JUNE 2018

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Summer Writing Tips
from 3 award winning authors

We asked some Surrey authors for their best tips for creating a writing practice, especially one that can adapt to changes in your schedule as so often happens during the summer.

Taslim Burkowicz [Photo: Left]

Taslim Burkowicz’s beautiful, sensory-rich novel “Chocolate Cherry Chai” is available in local bookstores and at Surrey Libraries.

“Traditionally, writing tips focus on allotting blocks of time to write, or the ever-popular formula of churning out a specific number of pages. When I hear authors talk about the process of writing, I marvel at how some novels were written in seclusion whilst on a sabbatical in a cabin. With three young boys on the go, I simply do not have the luxury to write in such a manner. Even if conditions to write are “right,” inspiration strikes when it will. Here, then, are my summer writing tips for you!

1. Read! Don’t feel guilty for sinking into a chair on a nice summer day; reading other author’s works will help you shape your own voice.
2. Drift Off! A lot of my writing happens in my head, away from my computer. For me, running helps me figure out plots, characters, dialogue. Let your mind wander.
3. Live life! This used to be travelling for me, but now it is dancing. Experiences will help you build realistic scenes and narratives for your characters.
4. Write anywhere! Right now, I write in cars when I drop off my kids. Focus on ideal pockets of time rather than ideal locations.”

Sylvia Taylor & book at launch [Photo: Centre]
Sylvia Taylor is a local writing educator, a Director of the Arts Council of Surrey, and the Literary Advisor for Arts4All (, inaugural festival celebrating arts and the City of Surrey’s 25th anniversary of incorporation, September 28-30, 2018. Check out her historical literary memoir, “The Fisher Queen: A Deckhand’s Tales of the BC Coast”, and her bestseller biographical/marine ecology reveal, “Beckoned by the Sea: Women at Work on the Cascadia Coast” which is currently under consideration for a documentary film series.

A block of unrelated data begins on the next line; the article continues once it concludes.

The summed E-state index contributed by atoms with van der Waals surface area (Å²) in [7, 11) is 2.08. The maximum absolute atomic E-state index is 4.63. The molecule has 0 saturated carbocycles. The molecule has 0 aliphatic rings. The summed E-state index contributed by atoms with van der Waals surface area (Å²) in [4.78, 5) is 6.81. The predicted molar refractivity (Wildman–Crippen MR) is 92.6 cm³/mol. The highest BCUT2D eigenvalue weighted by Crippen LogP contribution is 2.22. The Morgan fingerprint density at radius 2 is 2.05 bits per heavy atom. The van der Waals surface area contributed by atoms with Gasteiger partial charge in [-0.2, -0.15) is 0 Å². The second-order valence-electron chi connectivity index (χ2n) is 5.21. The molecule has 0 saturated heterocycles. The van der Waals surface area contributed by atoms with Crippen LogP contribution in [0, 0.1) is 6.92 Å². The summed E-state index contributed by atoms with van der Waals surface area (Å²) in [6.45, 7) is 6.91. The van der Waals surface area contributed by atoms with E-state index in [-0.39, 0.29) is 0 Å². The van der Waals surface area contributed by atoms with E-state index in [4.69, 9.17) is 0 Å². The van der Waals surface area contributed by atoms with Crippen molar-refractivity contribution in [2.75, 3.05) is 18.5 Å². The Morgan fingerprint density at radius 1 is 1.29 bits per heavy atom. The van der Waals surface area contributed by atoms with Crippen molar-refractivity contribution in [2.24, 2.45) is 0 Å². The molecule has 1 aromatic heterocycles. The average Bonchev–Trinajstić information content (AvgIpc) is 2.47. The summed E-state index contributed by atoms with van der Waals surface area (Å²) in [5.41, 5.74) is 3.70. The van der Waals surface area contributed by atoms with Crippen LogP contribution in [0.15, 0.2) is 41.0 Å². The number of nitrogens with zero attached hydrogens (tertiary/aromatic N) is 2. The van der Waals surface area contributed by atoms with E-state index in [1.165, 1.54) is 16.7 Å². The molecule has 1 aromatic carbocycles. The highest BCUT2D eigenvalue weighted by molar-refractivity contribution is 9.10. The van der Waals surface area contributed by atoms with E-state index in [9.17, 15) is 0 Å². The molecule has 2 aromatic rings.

“When it comes to summer or vacation writing, don’t dial up your Fuss Factor, dial it down! Breaking out of your usual routine can break open your creativity. Don’t think disruption, think Pollination, Germination, Fertilization! The lush, green summer escapes of the Watery Northwest can really get those juices flowing and the off-sked days can actually help liberate you from perfectionism. Here’s a few tips:
1.Choose a new pocket-size notebook that reflects your summer writing goals.
2: Carry a notebook and pen; handwriting connects your creative mind.
3: Write on the go; airports, ferries, planes, trains & automobiles.
4: Dial down the Fuss Factor; just do jotted notes, scenes, outlines, dialogues.
5: Use bullet points to capture ideas, thoughts, impressions; keep moving forward, laying track.
6: Go ‘forest bathing’ then write in the woods.
7: Hang out by the sea; negative ions given off by ocean waves changes brainwaves which calms
and connects your creative mind, much like meditation.
8: Use an audio recorder or cellphone; spoken word creativity enhances storytelling.”

Heidi Greco [Photo: Right]

Surrey Civic Treasure, author Heidi Greco. “Flightpaths: The Lost Journals of Amelia Earhart” was published by Caitlin Press in 2017. A new book of poems, “Practical Anxiety”, is forthcoming from Inanna Publications this fall.

“One of the best ways I know to ensure the stream of words keeps flowing is to join with a few writer friends to form a writing group. It’s important to meet regularly (even every four to six weeks) and it helps if you can agree to pre-circulate a piece of new writing about a week before each session. Not only is this a great way to ensure you have something new to share (the pressure of ‘homework’) but gives group members a chance to print out and read everyone else’s work in advance, so the critiquing session can be more meaningful.”

Writer Ursula Maxwell-Lewis being interviewed by Barinder Rasode on SheTalks at Roundhouse Radio 98.3. Their discussion explored the many facets of being a ‘writer.
The 30 minute interview covered everything from schools that no longer teaching cursive writing to travel writing and much more.
Give it a listen!